It should be understood that, at step 112, if the speech signal 111 cannot, even in part, be accounted for by the FSG, then the decoder will preferably still undertake the act of picking one “best” path it can find given this FSG. The “best path” can be determined by essentially any suitable means, but will preferably be undertaken in such a way as to determine a path within the FSG that approximates the speech signal better than most, if not all, of the other possible paths within the FSG. Alternatively, a path may be randomly chosen by the FSG for this purpose, especially if the discrepancy between the speech signal 111 and the FSG is severe.
In either eventuality, it will be appreciated that the FSG path associated with speech signal 111 will result in a low acoustic score (if indeed acoustic scoring is used; see below) and, more importantly, the decoded unit sequence will be highly unlikely to match the target unit sequence in step 114 (see below). The latter eventuality, that is, the mismatch of units, is considered to be more reliable, either with the concomitant use of acoustic scoring or without, than pure acoustic scoring.
It is to be understood that the decoding principles described above with relation to decoding step 112 may also be applied for cases of utterances which are not expected to necessarily contain only the target sentence but also some unknown verbal content preceding and/or following the target sentence, e.g. “The password is open sesame, I think” where “open sesame” might be the expected target part. (This “relaxed” variant of utterance rejection may be particularly relevant to support applications that allow natural language input, such as in U.S. Pat. No. 5,897,616.) In this case, the decoder at 112 works as a “keyword/sentence spotter” using the FSG generated in 110 and differs from the previously described mode only in that the starting and end points of the paths of the Viterbi trellis are determined dynamically and may not necessarily be identical to the starting and end points of the speech signal 111. There are well-known methods for keyword spotting in trellis-based decoders, e.g. as described in D. A. James, S. J. Young, “A Fast Lattice-Based Approach to Vocabulary Independent Wordspotting,” Proc. of the International Conference on Acoustics, Speech, and Signal Processing 1994, Adelaide, Australia.
An algorithmic example of decoding the speech signal using the FSG 110 in the keyword-spotting case might appear as follows:
By way of brief explanation, one may assume that the speech signal 111 does contain the target sentence (starting at vt1 and ending at vt2) which is preceded as well as followed by some unknown non-target speech. During decoding at 112, when the decoder has not yet come into the target region of the utterance (t<vt1), either most of the paths will be discarded due to bad likelihoods (step 3.) because they do not match the modified FSG or they will be alive by matching certain parts of the FSG. In the latter case, however, the word sequence is highly unlikely to be the target sequence. Once the decoding gets into the target region (vt1<t<vt2), paths with high scores will arise starting at or around vt1, these paths will be in good correspondence with the target sentence. Similarly, after the decoding passes the end of the target, the normalized scores of the paths alive will start decreasing and will subsequently stored and terminated (in step 4.). In the opposite case, when the speech signal 111 does not contain the target sentence at all, either no partial path will be stored (empty string 113) or its contents will be more or less random, in which case a rejection takes place at 114 (see below) with a high probability.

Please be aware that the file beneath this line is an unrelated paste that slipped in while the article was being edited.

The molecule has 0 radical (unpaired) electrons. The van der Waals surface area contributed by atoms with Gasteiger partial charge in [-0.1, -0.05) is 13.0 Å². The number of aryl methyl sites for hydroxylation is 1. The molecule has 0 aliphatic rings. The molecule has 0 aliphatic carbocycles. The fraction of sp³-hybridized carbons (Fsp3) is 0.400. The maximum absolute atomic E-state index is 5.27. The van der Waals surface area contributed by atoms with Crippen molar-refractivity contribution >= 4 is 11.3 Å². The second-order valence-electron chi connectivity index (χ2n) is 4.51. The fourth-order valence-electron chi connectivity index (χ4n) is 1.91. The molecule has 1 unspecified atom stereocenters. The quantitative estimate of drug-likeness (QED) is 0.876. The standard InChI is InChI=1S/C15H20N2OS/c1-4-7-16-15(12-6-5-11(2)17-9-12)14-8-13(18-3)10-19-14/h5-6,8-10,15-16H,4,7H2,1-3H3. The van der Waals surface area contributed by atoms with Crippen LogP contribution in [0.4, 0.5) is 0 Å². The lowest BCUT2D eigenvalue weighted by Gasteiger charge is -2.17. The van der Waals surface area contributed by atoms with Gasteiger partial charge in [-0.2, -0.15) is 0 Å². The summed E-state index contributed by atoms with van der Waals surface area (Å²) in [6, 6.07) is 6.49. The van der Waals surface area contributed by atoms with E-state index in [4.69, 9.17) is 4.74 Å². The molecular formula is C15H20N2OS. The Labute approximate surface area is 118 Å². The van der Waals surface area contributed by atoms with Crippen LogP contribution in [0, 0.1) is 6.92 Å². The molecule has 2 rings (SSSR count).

Proceeding onward from decoding step 112, in any eventuality, decoded text 113 will preferably be compared at a matching step 114 with target content 150. Target content 150 is preferably the “pure” or “correct” phonetic transcription of the password in question, regardless of whether it has originated from prompted text (102) or from an automatically derived baseform (104).
Matching at step 114 will preferably result in a score (155). The score (155) may be defined in essentially any of several ways. One way is to derive the score as a function directly proportional to the number of correct units and inversely proportional to the number of mismatched units, incorrectly inserted units and incorrectly deleted units. Furthermore, a special measure of the similarity of every two units may be defined and used for calculating the score. The score may alternatively be termed “confidence measure”. For actual matching, “dynamic pattern matching” or “dynamic time warping” process, generally well-known to those of ordinary skill in the art, can be employed.
The obtained score then serves as a basis for a verification decision at step 160. This can be done using an utterance-normalized threshold. It should be appreciated that, through the method of dynamic pattern matching (preferably performed at step 114), it is possible to derive a confidence measure or score (155) that is suitable for the purpose of threshold-based decisions, thus maintaining the possibility of having an adjustable operation point.
Alternatively, the dynamic pattern matching score (155) described above can be combined with the acoustic score of the trellis path that corresponds to the correct-password transcription to render a verification decision at step 160. (A description of acoustic scoring may be found in U.S. Ser. No. 09/015,150 and Ramabhadran et al., supra.) In accordance with a presently preferred embodiment of the present invention, the calculation of the acoustic likelihood of the correct-baseform path is included, normalized by one or several competing paths or by an optimal null-grammar path or any of their combinations. Both the verbal-based score and the acoustic-based score are then preferably combined in either of the two following ways: